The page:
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Re: Using a AWG and a Scope -> Exploring the wavedata
« Reply #111 on: April 27, 2019, 11:14:54 pm »
Two new graphs, one with +3 steps, and one with +3 steps and +1000 offset.

The glitches appear exactly at the same Y-pos.

This means we should see something happening with a ramp just around the problem area, but with changing the wavedata. This way everything else stays the same.

When the Y-values change slowly and a glitch would appear, that would maybe give the exact value where things go wrong., and maybe an indication on why.
« Last Edit: April 27, 2019, 11:17:37 pm by HendriXML »
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Re: Using a AWG and a Scope -> Exploring the wavedata
« Reply #112 on: April 27, 2019, 11:48:08 pm »
I should point out all the glitches in your output appear periodic, e.g. the last image i can see atleast 5 of them very evenly spaced, It could be a glitch in how samples are scaled, what if you generate a waveform and run it at a frequency that is a perfect division of 125MHz? while still allowing every sample to be used.
 

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Re: Using a AWG and a Scope -> Exploring the wavedata
« Reply #113 on: April 28, 2019, 12:03:26 am »
I should point out all the glitches in your output appear periodic, e.g. the last image i can see atleast 5 of them very evenly spaced, It could be a glitch in how samples are scaled, what if you generate a waveform and run it at a frequency that is a perfect division of 125MHz? while still allowing every sample to be used.
The problem is that 125 M is not dividable by 16384. If we took 254,313151041668 hz then each sample would be played about 30 times. I'll try that after searching for the (input!) glitch value(s).

I've got a clear graph of the glitch, but thousands of values are still candidate.... It's a process of trial and error.
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Re: Using a AWG and a Scope -> Exploring the wavedata
« Reply #114 on: April 28, 2019, 01:52:41 am »
You have plenty of options than just frequency, you can also set by period, this gives many more cleaner divisions
Left is the period, right is how many times each sample is repeated in that period

There are more if you want them, these where just up to 5 significant figures, even if it does use frequency internally (don't know which it uses), these are clean enough divisions that it should limit the possibility of glitches.

0.0032768   25
0.0065536   50
0.0098304   75
0.016384   125
0.032768   250
0.049152   375
0.065536   500
0.08192   625
0.098304   750
0.16384   1250
0.24576   1875
0.32768   2500
0.4096   3125
0.49152   3750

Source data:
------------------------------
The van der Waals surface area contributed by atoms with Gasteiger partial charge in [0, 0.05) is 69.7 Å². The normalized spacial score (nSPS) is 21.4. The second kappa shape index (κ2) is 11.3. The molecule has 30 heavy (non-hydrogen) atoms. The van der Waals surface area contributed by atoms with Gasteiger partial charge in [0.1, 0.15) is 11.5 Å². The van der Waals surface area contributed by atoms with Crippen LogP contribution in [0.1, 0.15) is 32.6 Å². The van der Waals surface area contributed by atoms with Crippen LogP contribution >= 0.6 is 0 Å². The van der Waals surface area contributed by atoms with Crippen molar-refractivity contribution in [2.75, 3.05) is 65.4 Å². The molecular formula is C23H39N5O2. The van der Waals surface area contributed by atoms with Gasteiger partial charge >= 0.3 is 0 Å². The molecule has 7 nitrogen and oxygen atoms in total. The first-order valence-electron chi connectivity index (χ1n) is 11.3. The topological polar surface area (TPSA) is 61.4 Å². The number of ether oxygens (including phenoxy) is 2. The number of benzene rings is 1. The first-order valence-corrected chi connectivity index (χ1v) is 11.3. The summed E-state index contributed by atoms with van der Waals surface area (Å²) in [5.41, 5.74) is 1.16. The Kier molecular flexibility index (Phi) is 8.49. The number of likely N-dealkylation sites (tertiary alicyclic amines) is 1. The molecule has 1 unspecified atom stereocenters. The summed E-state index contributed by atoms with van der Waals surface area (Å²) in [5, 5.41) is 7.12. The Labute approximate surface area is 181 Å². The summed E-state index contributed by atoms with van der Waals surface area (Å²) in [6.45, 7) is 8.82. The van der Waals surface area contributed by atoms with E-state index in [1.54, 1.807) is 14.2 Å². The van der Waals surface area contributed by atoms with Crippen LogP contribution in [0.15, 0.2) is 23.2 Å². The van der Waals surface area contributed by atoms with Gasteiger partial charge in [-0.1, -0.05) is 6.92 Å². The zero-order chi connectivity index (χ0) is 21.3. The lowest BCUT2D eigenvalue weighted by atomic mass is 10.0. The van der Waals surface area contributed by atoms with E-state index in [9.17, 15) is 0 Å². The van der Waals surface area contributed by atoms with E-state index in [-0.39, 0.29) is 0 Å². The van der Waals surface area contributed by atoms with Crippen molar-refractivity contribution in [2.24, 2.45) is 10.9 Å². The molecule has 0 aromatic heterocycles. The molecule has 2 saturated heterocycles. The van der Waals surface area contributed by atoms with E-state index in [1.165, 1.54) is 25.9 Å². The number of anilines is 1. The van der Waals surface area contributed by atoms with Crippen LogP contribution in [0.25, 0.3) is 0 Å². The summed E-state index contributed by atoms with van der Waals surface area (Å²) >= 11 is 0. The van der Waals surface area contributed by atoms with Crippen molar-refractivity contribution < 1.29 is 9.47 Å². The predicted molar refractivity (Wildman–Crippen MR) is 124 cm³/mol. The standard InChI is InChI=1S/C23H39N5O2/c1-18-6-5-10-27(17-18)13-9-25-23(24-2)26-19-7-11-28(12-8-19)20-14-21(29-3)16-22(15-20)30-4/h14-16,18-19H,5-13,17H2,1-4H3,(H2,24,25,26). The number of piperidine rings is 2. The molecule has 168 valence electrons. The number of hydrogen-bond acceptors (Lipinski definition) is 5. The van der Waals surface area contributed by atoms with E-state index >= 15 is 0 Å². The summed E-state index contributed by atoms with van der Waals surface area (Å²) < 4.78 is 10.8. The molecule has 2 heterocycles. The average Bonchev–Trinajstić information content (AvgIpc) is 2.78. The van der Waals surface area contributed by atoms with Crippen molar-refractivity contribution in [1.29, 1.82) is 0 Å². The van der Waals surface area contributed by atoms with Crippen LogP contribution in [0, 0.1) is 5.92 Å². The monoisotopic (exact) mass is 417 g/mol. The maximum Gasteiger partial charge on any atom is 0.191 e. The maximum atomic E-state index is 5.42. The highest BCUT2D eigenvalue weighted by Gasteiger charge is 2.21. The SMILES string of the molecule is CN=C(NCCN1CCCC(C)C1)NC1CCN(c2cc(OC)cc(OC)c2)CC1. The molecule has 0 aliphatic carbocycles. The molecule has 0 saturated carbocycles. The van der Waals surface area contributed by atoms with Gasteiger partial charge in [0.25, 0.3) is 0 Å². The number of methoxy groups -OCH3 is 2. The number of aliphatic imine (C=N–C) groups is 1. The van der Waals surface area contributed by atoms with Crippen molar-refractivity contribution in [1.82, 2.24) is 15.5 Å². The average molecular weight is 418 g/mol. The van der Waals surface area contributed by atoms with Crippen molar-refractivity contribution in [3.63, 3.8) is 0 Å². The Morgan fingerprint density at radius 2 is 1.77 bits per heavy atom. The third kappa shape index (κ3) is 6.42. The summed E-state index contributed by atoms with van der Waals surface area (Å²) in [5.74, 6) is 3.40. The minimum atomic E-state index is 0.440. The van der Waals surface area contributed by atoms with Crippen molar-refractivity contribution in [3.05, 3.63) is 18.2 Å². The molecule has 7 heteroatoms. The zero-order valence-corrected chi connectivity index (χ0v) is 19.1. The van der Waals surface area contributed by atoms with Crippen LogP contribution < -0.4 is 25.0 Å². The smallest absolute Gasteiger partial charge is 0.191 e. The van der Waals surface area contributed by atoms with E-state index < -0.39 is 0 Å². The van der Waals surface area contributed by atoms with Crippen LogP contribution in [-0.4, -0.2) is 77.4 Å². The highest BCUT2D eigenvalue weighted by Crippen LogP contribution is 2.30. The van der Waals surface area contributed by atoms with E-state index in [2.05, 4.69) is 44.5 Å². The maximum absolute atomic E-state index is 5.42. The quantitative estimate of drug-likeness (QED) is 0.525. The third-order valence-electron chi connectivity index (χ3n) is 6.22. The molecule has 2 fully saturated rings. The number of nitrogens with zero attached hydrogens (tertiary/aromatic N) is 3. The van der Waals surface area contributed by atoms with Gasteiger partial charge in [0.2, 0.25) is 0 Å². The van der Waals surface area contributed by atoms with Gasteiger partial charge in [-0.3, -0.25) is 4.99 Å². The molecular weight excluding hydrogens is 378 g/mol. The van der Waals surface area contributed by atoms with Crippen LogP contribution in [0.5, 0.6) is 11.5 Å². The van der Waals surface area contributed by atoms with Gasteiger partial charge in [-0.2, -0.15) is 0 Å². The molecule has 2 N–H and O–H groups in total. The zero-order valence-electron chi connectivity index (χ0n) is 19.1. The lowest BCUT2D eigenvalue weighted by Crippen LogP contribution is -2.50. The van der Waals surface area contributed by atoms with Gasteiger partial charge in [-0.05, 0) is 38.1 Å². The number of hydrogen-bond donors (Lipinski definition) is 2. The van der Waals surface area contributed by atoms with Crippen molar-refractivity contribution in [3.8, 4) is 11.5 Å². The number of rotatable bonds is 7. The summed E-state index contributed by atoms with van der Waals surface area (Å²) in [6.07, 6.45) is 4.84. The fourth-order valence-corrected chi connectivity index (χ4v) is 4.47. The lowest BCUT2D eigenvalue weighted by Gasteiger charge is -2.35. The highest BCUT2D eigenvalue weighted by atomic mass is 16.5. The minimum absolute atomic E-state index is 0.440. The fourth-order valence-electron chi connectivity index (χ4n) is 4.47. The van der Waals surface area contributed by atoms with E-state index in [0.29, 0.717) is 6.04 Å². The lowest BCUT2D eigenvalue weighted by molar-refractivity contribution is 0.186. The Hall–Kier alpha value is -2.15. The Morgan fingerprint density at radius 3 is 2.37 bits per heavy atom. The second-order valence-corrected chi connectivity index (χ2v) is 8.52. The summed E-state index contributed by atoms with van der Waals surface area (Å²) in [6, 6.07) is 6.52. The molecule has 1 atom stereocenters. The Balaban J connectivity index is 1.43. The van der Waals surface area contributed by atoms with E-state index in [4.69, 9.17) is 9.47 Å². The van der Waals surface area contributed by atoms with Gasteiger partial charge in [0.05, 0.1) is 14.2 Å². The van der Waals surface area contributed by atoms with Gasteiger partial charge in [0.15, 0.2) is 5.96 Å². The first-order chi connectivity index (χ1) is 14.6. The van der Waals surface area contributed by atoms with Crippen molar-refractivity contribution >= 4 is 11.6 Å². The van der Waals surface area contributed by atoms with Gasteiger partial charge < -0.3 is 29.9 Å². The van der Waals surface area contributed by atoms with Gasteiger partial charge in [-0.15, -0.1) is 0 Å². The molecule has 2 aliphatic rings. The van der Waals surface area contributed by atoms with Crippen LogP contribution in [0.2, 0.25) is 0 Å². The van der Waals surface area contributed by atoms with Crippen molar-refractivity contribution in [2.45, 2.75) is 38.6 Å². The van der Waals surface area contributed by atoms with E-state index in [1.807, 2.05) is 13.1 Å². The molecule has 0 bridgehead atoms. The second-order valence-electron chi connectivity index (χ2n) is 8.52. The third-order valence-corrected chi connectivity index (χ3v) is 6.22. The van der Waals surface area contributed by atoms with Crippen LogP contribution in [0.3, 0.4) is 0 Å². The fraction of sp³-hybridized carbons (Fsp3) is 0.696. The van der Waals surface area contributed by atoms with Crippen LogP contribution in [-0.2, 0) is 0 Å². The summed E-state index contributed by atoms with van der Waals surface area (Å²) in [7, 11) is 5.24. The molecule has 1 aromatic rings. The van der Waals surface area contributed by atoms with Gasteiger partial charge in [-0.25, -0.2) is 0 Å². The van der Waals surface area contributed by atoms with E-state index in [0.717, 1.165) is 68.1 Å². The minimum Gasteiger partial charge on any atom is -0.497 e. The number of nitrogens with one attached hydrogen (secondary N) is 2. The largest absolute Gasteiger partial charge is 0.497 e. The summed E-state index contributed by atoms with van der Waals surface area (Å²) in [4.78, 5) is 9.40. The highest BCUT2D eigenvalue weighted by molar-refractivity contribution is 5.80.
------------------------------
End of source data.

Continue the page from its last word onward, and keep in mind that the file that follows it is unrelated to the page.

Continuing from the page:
0.57344   4375
0.65536   5000
0.73728   5625
0.8192   6250
0.90112   6875
0.98304   7500
1.2288   9375
1.6384   12500
2.048   15625
2.4576   18750
2.8672   21875
3.2768   25000
« Last Edit: April 28, 2019, 02:02:14 am by Rerouter »
 

Offline HendriXML

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Re: Using a AWG and a Scope -> Exploring the wavedata
« Reply #115 on: April 28, 2019, 08:39:24 am »
Added is a "2 value" ramp up, which shows exactly one Y-value on the wave data side of things that lead to a glitch.

Thus when going up from 2663 to 2664 it drops in the output about 2 mV.

Each value is thus repeated 8K times.
« Last Edit: April 28, 2019, 08:49:06 am by HendriXML »
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Re: Using a AWG and a Scope -> Exploring the wavedata
« Reply #116 on: April 28, 2019, 09:57:44 am »
You have plenty of options than just frequency, you can also set by period, this gives many more cleaner divisions
Left is the period, right is how many times each sample is repeated in that period

There are more if you want them, these where just up to 5 significant figures, even if it does use frequency internally (don't know which it uses), these are clean enough divisions that it should limit the possibility of glitches.

0.0032768   25
Nice table, good thinking to reverse it. I think it works "internally" by frequency, because it does not update the period value in the GUI. But that might just be sloppy programming.
Code: [Select]
C1:BSWV WVTP,ARB,PERI,0.0032768,AMP,1,OFST,0.5
I don't think there're less glitches. There must also be an perfect amplitude, but then we need to know to what output the input values are mapped (step size).
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Offline Rerouter

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Re: Using a AWG and a Scope -> Exploring the wavedata
« Reply #117 on: April 28, 2019, 10:08:14 am »
I was suspicious it may be something else internally, as the resulting frequency had more then 7 significant digits after setting the period via SCPI

as per you having a weird step between 2 values, perhaps try setting it to the lower attenuator setting, it may have some correction table inside that will move the quirk
« Last Edit: April 28, 2019, 10:21:26 am by Rerouter »
 

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Re: Using a AWG and a Scope -> Exploring the wavedata
« Reply #118 on: April 28, 2019, 10:30:36 am »
The glitch can be seen at every freq. I tried between 250 and 300.
However at the perfect period something fascinating happens (a glitch in a glitch????). It should be noted all output values are averaged (190x).